A community for students.
Here's the question you clicked on:
 0 viewing
Goten77
 3 years ago
kinda silly but
lim y=sin(x)
x> infinity
this would be 0 since that occurs most in a given period
and
lim y=cos(x)
x>inifity
is 1 because that occurs most ina period...
but what would be
limit y=tan(x)
x> infinity ???
would it be undefined because you can take each individual limit and get
1/0= undefined?
Goten77
 3 years ago
kinda silly but lim y=sin(x) x> infinity this would be 0 since that occurs most in a given period and lim y=cos(x) x>inifity is 1 because that occurs most ina period... but what would be limit y=tan(x) x> infinity ??? would it be undefined because you can take each individual limit and get 1/0= undefined?

This Question is Closed

shubhamsrg
 3 years ago
Best ResponseYou've already chosen the best response.0lim x>inf for all sinx cosx and tanx are undefined..

shubhamsrg
 3 years ago
Best ResponseYou've already chosen the best response.0why you say it'll be 0 or 1 ? o.O

Goten77
 3 years ago
Best ResponseYou've already chosen the best response.0because thats what occurs most ina period... those are true fax

shubhamsrg
 3 years ago
Best ResponseYou've already chosen the best response.0so you are saying that sin(infinity)= 0 ? would that mean, according to you, sin(infinity + pi/2) =1 ?

Goten77
 3 years ago
Best ResponseYou've already chosen the best response.0no shub because like with any limits if i had like 1/(x+1) the limit as x> infiity is not really impacted by the +1 so in ur example the pi/2 doenst really effect infiity

agent0smith
 3 years ago
Best ResponseYou've already chosen the best response.1Look at a graph of sinx, cosx, or tanx, as x gets larger... what happens to the graph?

Goten77
 3 years ago
Best ResponseYou've already chosen the best response.0man i wish shub was here so he could put in on this...

agent0smith
 3 years ago
Best ResponseYou've already chosen the best response.1Or look at this animation of simple harmonic motion (makes a sinusoidal wave): http://upload.wikimedia.org/wikipedia/commons/7/74/Simple_harmonic_motion_animation.gif No matter how long you watch that, is the amplitude ever going to change?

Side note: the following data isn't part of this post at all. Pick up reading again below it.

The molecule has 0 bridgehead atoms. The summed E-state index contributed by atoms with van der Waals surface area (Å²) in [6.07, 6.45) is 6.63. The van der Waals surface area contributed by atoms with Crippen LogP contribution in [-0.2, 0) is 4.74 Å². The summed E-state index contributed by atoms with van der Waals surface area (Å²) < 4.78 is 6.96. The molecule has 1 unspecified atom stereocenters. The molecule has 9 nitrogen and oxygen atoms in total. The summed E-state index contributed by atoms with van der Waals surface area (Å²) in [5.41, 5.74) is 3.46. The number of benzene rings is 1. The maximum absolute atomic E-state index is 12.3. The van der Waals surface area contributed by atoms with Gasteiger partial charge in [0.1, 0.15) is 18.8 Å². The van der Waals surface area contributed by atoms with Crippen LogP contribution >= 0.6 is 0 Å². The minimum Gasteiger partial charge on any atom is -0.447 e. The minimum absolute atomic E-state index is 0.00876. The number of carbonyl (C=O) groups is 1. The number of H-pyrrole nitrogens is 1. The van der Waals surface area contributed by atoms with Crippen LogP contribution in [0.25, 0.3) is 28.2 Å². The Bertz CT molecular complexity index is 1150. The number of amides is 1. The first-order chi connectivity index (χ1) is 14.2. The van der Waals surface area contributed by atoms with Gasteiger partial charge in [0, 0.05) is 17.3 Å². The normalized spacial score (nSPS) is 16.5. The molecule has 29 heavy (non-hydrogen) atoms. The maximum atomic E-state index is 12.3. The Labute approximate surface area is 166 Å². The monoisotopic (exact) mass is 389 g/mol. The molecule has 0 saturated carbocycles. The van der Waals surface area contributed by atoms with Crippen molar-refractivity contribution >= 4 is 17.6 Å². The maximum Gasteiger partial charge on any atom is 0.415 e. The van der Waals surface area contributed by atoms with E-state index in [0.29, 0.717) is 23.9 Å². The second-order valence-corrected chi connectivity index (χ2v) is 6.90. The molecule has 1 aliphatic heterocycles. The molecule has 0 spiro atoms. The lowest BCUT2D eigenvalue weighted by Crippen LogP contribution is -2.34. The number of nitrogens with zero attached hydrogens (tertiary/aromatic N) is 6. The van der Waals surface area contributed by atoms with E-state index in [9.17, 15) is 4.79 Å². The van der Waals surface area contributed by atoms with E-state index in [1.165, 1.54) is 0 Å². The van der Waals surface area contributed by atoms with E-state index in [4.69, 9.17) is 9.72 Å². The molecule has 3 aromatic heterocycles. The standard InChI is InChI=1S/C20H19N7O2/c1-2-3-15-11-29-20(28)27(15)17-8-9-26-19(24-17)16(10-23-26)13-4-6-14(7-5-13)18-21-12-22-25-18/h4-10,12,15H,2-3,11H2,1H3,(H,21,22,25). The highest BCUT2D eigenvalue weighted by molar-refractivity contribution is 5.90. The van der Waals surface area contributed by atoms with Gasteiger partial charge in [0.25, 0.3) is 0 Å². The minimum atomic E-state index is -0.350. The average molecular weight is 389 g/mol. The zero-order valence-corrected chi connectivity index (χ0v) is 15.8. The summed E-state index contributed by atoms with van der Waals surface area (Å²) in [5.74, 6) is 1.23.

Kainui
 3 years ago
Best ResponseYou've already chosen the best response.1There is no limit as x goes to infinity of sinx or cosx, this is a fact. They are constantly oscillating between 1 and 1, so you can't say for certain that it becomes anything at infinity.

Goten77
 3 years ago
Best ResponseYou've already chosen the best response.0its something like .. the limit doesnt exist... but it is assumed it would = 0 for sinx and assumed 1 on cosx

Kainui
 3 years ago
Best ResponseYou've already chosen the best response.1No it isn't, never, you're flat out wrong.

Goten77
 3 years ago
Best ResponseYou've already chosen the best response.0its what my high school teacher and college professor said...

Kainui
 3 years ago
Best ResponseYou've already chosen the best response.1Your high school teacher and college professors are wrong or you misheard them.

Goten77
 3 years ago
Best ResponseYou've already chosen the best response.0well if u had to guess a number... what would u guess?

Goten77
 3 years ago
Best ResponseYou've already chosen the best response.0it was something like probability led the solution to kinda* exist

Kainui
 3 years ago
Best ResponseYou've already chosen the best response.1There's no guessing involved, as you increase to infinity sine and cosine functions do not converge towards anything. They will keep going between 1 and +1 forever.

Goten77
 3 years ago
Best ResponseYou've already chosen the best response.0thats true... but 0 occurs .... tbh i cant explain it like they did

Kainui
 3 years ago
Best ResponseYou've already chosen the best response.1The only time you might have a limit with sine or cosine converging towards something might be something like: \[\lim_{x \rightarrow \infty }\frac{ sinx }{ x }=0\]

agent0smith
 3 years ago
Best ResponseYou've already chosen the best response.1^ it's probably something like what kainui posted. Damped oscillation.

Goten77
 3 years ago
Best ResponseYou've already chosen the best response.0XD this question always gets every1 involved
Ask your own question
Sign UpFind more explanations on OpenStudy
Your question is ready. Sign up for free to start getting answers.
spraguer
(Moderator)
5
→ View Detailed Profile
is replying to Can someone tell me what button the professor is hitting...
23
 Teamwork 19 Teammate
 Problem Solving 19 Hero
 Engagement 19 Mad Hatter
 You have blocked this person.
 ✔ You're a fan Checking fan status...
Thanks for being so helpful in mathematics. If you are getting quality help, make sure you spread the word about OpenStudy.